Property Investors: Solving or Contributing to Neighborhood Blight?
By: Joy Leopold
Two recent reports about investors who buy vacant and deteriorating homes and resell them quickly paint vastly different pictures of the effects such actions have on neighborhoods.
A report released by the Federal Reserve Bank of Cleveland says many cities are being hurt by irresponsible behavior of investors who purchase homes at a low cost and sell them quickly at a small markup without regard for back taxes on the property that need to be paid.
Many investors pay cash for the transactions, meaning they can postpone paying off liens, past due taxes, and similar costs. But when those investors sell the properties again in short succession, those unpaid costs get passed along to the unsuspecting new owner, who will in many cases decide to abandon the property and will thus start the cycle over.
“As this cycle continues, the property remains vacant, falls into further disrepair, and becomes a nuisance to the entire neighborhood,” says the report. The writers of the report advocate policy changes that would make it mandatory that all past-due taxes and code enforcement penalties be cleared before a property transfer can be declared official.
The Fed noted that some states, including Maryland, Minnesota, South Dakota, and Louisiana have laws that restrict transfers of tax-delinquent properties.
The report analyzed more than 16,000 property transactions in Cuyahoga County, Ohio, and grouped investors into three types: large, small, and individuals. Large investors purchased or sold 11 or more properties, and small investors purchased or sold four to 10 properties. Individuals purchased or sold three or fewer properties over a period of four years.
The report shows that 31 percent of foreclosure properties bought by large investors from 2007 to 2009 were still vacant in June 2010. Not only that, 44 percent of properties purchased by large investors in 2009 were delinquent when analyzed again later, despite having been current the previous year, meaning the large investors bought the properties with no intention of ever paying the taxes.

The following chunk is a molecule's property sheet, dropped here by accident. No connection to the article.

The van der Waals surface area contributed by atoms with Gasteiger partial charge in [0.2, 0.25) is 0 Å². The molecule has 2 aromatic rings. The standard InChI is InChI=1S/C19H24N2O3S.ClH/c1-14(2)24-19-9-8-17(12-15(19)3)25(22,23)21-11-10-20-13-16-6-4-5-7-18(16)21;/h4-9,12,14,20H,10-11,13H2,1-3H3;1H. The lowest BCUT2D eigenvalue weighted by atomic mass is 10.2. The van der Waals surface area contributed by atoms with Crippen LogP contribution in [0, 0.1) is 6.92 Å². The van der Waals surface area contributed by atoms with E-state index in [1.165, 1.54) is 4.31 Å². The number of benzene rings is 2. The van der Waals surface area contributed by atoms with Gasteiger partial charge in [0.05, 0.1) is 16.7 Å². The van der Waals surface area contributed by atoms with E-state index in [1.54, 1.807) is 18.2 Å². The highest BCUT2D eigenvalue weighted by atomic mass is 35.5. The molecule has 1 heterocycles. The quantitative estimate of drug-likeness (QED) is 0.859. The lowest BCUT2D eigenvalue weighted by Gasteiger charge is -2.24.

But a report from Econohomes, an Austin, Texas-based company that buys homes in bulk and sells them online at affordable prices, says that investors who play the game fairly are actually contributing to the growth and overall health of ailing neighborhoods and helping families at the same time.
The Federal Reserve report says that most investors who plan to flip the properties quickly at higher prices have an advantage over investors who plan to rehab the properties. Investors planning to flip the properties can bid higher and buy more properties because they won’t need to take into account the cost of rehabilitating the properties or paying the back taxes.
However the Econohomes says most investors are new to the investing world, making less than $100,000 in household income and between 36 to 55 years of age. And these investors are overwhelmingly not interested in buying in bulk.
“Contrary to all the online chatter, most investors buy one property at a time within driving distances of their home,” the report says.
These investors use “their own money, sweat-equity, and local resources” to improve and restore distressed homes and then resell the homes to owner occupiers or rent them out. The survey found that 57 percent intend to repair the properties they purchase before renting them out and only 21 percent plan to rent them without repairs.
Econohomes says these rehabbing investors are “undoubtedly the bridge and backbone of this new housing economy.”
“They are overwhelmingly local, pouring needed capital and resources into their communities, and reducing widespread vacancies plaguing some of the hardest hit neighborhoods,” the report said.
“[Local investors] are rapidly buying vacant, deteriorated, REO properties and turning them into homes for those displaced by the recession,” it continued.
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